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      Let it stand till morning.


      the fort and chateau; a beggarly account of rubbish. Thethe uplands behind, usually combined the advantages of meadows for cultivation, and forests for timber and firewood. So long as the censitaire brought in on St. Martins day his yearly capons and his yearly handful of copper, his title against the seignior was perfect. There are farms in Canada which have passed from father to son for two hundred years. The condition of the cultivator was incomparably better than that of the French peasant, crushed by taxes, and oppressed by feudal burdens far heavier than those of Canada. In fact, the Canadian settler scorned the name of peasant, and then, as now, was always called the habitant. The government held him in wardship, watched over him, interfered with him, but did not oppress him or allow others to oppress him. Canada was not governed to the profit of a class, and if the king wished to create a Canadian noblesse he took care that it should not bear hard on the country. *


      letters.

      [40] Procs Verbal de la Prise de Possession, etc., 14 Juin, 1671. The names are attached to this instrument. bring causes before him (Instruction pour le Sieur de

      First, the pipes were passed to Champlain. Then, for full half an hour, the assembly smoked in silence. At length, when the fitting time was come, he addressed them in a speech in which he declared, that, moved by affection for them, he visited their country to see its richness and its beauty, and to aid them in their wars; and he now begged them to furnish him with four canoes and eight men, to convey him to the country of the Nipissings, a tribe dwelling northward on the lake which bears their name.CHAMPLAIN AT QUEBEC.


      He and his Indian masters were lodged together in a large building, like a barn, belonging to a Dutch farmer. It was a hundred feet long, and had no partition of any kind. At one end the farmer kept his cattle; at the other he slept with his wife, a Mohawk squaw, and his children, while his Indian guests lay on the floor in the middle. [22] As he is 233 described as one of the principal persons of the colony, it is clear that the civilization of Rensselaerswyck was not high.

      Even against my wish?xxii Landing at Boston, three years before a solitude, let the traveller push northward, pass the River Piscataqua and the Penacooks, and cross the River Saco. Here, a change of dialect would indicate a different tribe, or group of tribes. These were the Abenaquis, found chiefly along the course of the Kennebec and other rivers, on whose banks they raised their rude harvests, and whose streams they ascended to hunt the moose and bear in the forest desert of Northern Maine, or descended to fish in the neighboring sea. [4]

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      [323] "Il fit une Harangue pleine d'loquence et de cet air engageant qui luy estoit si naturel: toute la petite Colonie y estoit presente et en f?t touche jusques aux larmes, persuade de la ncessit de son voyage et de la droiture de ses intentions."Douay in Le Clerc, ii, 330.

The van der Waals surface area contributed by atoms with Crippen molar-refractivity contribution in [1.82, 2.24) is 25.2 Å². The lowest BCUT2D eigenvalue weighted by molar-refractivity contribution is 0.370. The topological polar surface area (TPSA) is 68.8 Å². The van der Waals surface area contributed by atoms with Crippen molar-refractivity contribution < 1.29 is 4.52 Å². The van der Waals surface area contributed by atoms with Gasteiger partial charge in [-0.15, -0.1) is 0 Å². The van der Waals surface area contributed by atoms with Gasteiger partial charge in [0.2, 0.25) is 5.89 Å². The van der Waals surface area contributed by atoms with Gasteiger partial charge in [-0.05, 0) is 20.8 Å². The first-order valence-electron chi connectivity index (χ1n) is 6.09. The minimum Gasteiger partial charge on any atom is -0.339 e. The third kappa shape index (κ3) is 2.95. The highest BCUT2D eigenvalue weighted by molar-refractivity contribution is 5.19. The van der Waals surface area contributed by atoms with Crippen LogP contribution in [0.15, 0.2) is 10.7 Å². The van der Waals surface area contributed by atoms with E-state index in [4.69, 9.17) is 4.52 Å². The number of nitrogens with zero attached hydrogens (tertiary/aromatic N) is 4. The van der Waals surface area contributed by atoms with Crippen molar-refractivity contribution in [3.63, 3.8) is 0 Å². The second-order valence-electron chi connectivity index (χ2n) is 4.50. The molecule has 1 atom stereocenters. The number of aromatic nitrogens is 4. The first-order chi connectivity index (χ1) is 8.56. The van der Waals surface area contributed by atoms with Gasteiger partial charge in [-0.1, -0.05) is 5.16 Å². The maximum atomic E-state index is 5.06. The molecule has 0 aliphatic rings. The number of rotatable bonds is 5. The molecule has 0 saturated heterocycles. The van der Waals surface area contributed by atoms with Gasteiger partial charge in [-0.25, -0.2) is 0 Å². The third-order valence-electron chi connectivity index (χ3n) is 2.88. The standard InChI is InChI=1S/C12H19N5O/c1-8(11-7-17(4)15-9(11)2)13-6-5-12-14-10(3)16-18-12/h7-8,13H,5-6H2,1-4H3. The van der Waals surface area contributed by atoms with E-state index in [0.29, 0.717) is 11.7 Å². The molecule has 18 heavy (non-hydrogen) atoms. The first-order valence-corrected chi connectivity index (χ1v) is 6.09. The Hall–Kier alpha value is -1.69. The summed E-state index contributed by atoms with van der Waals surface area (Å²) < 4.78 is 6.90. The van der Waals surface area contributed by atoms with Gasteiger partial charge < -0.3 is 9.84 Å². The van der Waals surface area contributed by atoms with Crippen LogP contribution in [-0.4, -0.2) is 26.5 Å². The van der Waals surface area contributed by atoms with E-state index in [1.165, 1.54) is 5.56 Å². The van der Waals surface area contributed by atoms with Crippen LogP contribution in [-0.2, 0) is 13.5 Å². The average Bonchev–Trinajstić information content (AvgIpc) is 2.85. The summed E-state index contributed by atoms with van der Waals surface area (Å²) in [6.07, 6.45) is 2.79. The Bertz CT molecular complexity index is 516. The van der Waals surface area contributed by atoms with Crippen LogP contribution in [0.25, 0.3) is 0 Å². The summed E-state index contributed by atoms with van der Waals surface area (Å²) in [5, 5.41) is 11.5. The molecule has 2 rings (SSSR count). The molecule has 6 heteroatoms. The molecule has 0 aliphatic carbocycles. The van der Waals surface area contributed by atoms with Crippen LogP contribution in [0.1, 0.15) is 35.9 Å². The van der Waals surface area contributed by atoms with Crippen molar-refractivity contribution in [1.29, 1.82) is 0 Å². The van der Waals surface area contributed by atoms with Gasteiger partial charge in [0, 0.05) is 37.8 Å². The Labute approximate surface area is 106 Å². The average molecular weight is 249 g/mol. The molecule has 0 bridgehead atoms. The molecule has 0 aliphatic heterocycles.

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      La Salle's debts, at the time of his death, according to a schedule presented in 1701 to Champigny, intendant of Canada, amounted to 106,831 livres, without reckoning interest. This cannot be meant to include all, as items are given which raise the amount much higher. In 1678 and 1679 alone, he contracted debts to the amount of 97,184 livres, of which 46,000 were furnished by Branssac, fiscal attorney of the Seminary of Montreal. This was to be paid in beaver-skins. Frontenac, at the same time, became his surety for 13,623 livres. In 1684, he borrowed 34,825 livres from the Sieur Pen, at Paris. These sums do not include the losses incurred by his family, which, in the memorial presented by them to the King, are set down at 500,000 livres for the expeditions between 1678 and 1683, and 300,000 livres for the fatal Texan expedition of 1684 These last figures are certainly exaggerated.Whatever may be thought of the quality of Madame de la Peltrie's devotion, there can be no reasonable doubt of its sincerity or its ardor; and yet one can hardly fail to see in her the signs of that restless longing for clat, which, with some women, is a ruling passion. When, in company with Bernires, she passed from Alen?on to Tours, and from Tours to Paris, an object of attention to nuns, priests, and prelates,when the Queen herself summoned her to an interview,it may be that the profound contentment of soul ascribed to her had its origin in sources not exclusively of the spirit. At Tours, she repaired to the Ursuline convent. The Superior and all the nuns met her 174 at the entrance of the cloister, and, separating into two rows as she appeared, sang the Veni Creator, while the bell of the monastery sounded its loudest peal. Then they led her in triumph to their church, sang Te Deum, and, while the honored guest knelt before the altar, all the sisterhood knelt around her in a semicircle. Their hearts beat high within them. That day they were to know who of their number were chosen for the new convent of Quebec, of which Madame de la Peltrie was to be the foundress; and when their devotions were over, they flung themselves at her feet, each begging with tears that the lot might fall on her. Aloof from this throng of enthusiastic suppliants stood a young nun, Marie de St. Bernard, too timid and too modest to ask the boon for which her fervent heart was longing. It was granted without asking. This delicate girl was chosen, and chosen wisely. [10]

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      amount. Others of the council were indirectly involved in[Pg 308]


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